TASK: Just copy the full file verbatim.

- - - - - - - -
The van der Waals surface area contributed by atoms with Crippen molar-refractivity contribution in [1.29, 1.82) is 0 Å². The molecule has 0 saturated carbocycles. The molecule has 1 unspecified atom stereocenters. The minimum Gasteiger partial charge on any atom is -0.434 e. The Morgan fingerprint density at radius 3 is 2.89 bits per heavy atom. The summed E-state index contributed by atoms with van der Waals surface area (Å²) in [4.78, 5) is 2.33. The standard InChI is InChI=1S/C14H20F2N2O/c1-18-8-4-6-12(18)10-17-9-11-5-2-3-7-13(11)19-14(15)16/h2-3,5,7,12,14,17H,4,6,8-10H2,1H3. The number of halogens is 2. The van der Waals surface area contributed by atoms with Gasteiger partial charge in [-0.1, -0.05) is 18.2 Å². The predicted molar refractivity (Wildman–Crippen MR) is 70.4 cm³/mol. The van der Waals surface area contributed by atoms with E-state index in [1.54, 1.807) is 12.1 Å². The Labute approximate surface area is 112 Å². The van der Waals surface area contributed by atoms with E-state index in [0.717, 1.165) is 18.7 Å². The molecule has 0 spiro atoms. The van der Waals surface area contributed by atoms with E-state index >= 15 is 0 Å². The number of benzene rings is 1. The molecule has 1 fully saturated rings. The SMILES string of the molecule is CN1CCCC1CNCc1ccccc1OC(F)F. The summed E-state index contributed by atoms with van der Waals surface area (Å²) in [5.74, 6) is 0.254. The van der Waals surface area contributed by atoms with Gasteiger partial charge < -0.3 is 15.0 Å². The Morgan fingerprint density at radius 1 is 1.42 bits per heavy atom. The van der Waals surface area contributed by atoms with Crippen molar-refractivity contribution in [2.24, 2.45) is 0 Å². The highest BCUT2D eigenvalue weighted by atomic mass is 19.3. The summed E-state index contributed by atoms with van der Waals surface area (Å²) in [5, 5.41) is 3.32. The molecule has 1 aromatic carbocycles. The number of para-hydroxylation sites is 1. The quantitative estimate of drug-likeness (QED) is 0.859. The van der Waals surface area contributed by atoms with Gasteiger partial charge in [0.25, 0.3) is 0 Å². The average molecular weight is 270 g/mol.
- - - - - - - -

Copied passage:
The van der Waals surface area contributed by atoms with Crippen molar-refractivity contribution in [1.29, 1.82) is 0 Å². The molecule has 0 saturated carbocycles. The molecule has 1 unspecified atom stereocenters. The minimum Gasteiger partial charge on any atom is -0.434 e. The Morgan fingerprint density at radius 3 is 2.89 bits per heavy atom. The summed E-state index contributed by atoms with van der Waals surface area (Å²) in [4.78, 5) is 2.33. The standard InChI is InChI=1S/C14H20F2N2O/c1-18-8-4-6-12(18)10-17-9-11-5-2-3-7-13(11)19-14(15)16/h2-3,5,7,12,14,17H,4,6,8-10H2,1H3. The number of halogens is 2. The van der Waals surface area contributed by atoms with Gasteiger partial charge in [-0.1, -0.05) is 18.2 Å². The predicted molar refractivity (Wildman–Crippen MR) is 70.4 cm³/mol. The van der Waals surface area contributed by atoms with E-state index in [1.54, 1.807) is 12.1 Å². The Labute approximate surface area is 112 Å². The van der Waals surface area contributed by atoms with E-state index in [0.717, 1.165) is 18.7 Å². The molecule has 0 spiro atoms. The van der Waals surface area contributed by atoms with E-state index >= 15 is 0 Å². The number of benzene rings is 1. The molecule has 1 fully saturated rings. The SMILES string of the molecule is CN1CCCC1CNCc1ccccc1OC(F)F. The summed E-state index contributed by atoms with van der Waals surface area (Å²) in [5.74, 6) is 0.254. The van der Waals surface area contributed by atoms with Gasteiger partial charge < -0.3 is 15.0 Å². The Morgan fingerprint density at radius 1 is 1.42 bits per heavy atom. The van der Waals surface area contributed by atoms with Crippen molar-refractivity contribution in [2.24, 2.45) is 0 Å². The highest BCUT2D eigenvalue weighted by atomic mass is 19.3. The summed E-state index contributed by atoms with van der Waals surface area (Å²) in [5, 5.41) is 3.32. The molecule has 1 aromatic carbocycles. The number of para-hydroxylation sites is 1. The quantitative estimate of drug-likeness (QED) is 0.859. The van der Waals surface area contributed by atoms with Gasteiger partial charge in [0.25, 0.3) is 0 Å². The average molecular weight is 270 g/mol.